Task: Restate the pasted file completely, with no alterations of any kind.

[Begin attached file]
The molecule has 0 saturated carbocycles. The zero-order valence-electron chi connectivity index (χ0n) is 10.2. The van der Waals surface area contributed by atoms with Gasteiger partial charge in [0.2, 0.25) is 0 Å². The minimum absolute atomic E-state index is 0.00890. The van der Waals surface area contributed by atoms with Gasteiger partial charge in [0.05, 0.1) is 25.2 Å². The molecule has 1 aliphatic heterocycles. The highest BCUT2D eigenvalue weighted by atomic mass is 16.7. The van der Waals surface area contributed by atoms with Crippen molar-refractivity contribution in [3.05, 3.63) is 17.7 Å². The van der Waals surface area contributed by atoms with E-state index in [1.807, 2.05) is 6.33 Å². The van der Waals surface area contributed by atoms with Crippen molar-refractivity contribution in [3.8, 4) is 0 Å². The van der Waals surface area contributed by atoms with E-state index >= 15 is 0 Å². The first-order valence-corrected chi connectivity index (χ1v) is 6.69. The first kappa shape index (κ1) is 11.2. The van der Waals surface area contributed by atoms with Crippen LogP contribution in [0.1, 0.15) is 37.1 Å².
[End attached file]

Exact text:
The molecule has 0 saturated carbocycles. The zero-order valence-electron chi connectivity index (χ0n) is 10.2. The van der Waals surface area contributed by atoms with Gasteiger partial charge in [0.2, 0.25) is 0 Å². The minimum absolute atomic E-state index is 0.00890. The van der Waals surface area contributed by atoms with Gasteiger partial charge in [0.05, 0.1) is 25.2 Å². The molecule has 1 aliphatic heterocycles. The highest BCUT2D eigenvalue weighted by atomic mass is 16.7. The van der Waals surface area contributed by atoms with Crippen molar-refractivity contribution in [3.05, 3.63) is 17.7 Å². The van der Waals surface area contributed by atoms with E-state index in [1.807, 2.05) is 6.33 Å². The van der Waals surface area contributed by atoms with Crippen molar-refractivity contribution in [3.8, 4) is 0 Å². The van der Waals surface area contributed by atoms with E-state index >= 15 is 0 Å². The first-order valence-corrected chi connectivity index (χ1v) is 6.69. The first kappa shape index (κ1) is 11.2. The van der Waals surface area contributed by atoms with Crippen LogP contribution in [0.1, 0.15) is 37.1 Å².